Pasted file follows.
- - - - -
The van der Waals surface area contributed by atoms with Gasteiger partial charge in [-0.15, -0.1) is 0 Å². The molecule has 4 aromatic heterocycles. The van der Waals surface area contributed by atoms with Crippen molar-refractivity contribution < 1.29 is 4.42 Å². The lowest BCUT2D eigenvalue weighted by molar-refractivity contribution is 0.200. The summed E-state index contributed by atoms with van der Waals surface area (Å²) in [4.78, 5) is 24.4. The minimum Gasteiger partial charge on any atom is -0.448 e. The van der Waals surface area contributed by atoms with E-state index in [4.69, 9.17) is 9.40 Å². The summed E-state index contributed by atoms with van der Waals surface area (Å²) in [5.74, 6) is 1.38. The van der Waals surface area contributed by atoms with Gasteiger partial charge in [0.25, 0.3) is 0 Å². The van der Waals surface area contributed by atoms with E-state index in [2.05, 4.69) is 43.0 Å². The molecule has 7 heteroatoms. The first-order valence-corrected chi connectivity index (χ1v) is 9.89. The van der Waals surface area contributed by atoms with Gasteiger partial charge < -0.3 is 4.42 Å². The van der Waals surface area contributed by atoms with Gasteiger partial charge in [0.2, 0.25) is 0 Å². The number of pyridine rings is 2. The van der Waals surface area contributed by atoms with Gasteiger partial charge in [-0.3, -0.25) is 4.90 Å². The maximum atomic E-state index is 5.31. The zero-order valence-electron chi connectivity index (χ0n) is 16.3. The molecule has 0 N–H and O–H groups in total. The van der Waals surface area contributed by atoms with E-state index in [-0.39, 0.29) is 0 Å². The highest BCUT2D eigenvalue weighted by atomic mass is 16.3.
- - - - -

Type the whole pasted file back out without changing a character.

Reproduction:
The van der Waals surface area contributed by atoms with Gasteiger partial charge in [-0.15, -0.1) is 0 Å². The molecule has 4 aromatic heterocycles. The van der Waals surface area contributed by atoms with Crippen molar-refractivity contribution < 1.29 is 4.42 Å². The lowest BCUT2D eigenvalue weighted by molar-refractivity contribution is 0.200. The summed E-state index contributed by atoms with van der Waals surface area (Å²) in [4.78, 5) is 24.4. The minimum Gasteiger partial charge on any atom is -0.448 e. The van der Waals surface area contributed by atoms with E-state index in [4.69, 9.17) is 9.40 Å². The summed E-state index contributed by atoms with van der Waals surface area (Å²) in [5.74, 6) is 1.38. The van der Waals surface area contributed by atoms with Gasteiger partial charge in [0.25, 0.3) is 0 Å². The van der Waals surface area contributed by atoms with E-state index in [2.05, 4.69) is 43.0 Å². The molecule has 7 heteroatoms. The first-order valence-corrected chi connectivity index (χ1v) is 9.89. The van der Waals surface area contributed by atoms with Gasteiger partial charge < -0.3 is 4.42 Å². The van der Waals surface area contributed by atoms with Gasteiger partial charge in [0.2, 0.25) is 0 Å². The number of pyridine rings is 2. The van der Waals surface area contributed by atoms with Gasteiger partial charge in [-0.3, -0.25) is 4.90 Å². The maximum atomic E-state index is 5.31. The zero-order valence-electron chi connectivity index (χ0n) is 16.3. The molecule has 0 N–H and O–H groups in total. The van der Waals surface area contributed by atoms with E-state index in [-0.39, 0.29) is 0 Å². The highest BCUT2D eigenvalue weighted by atomic mass is 16.3.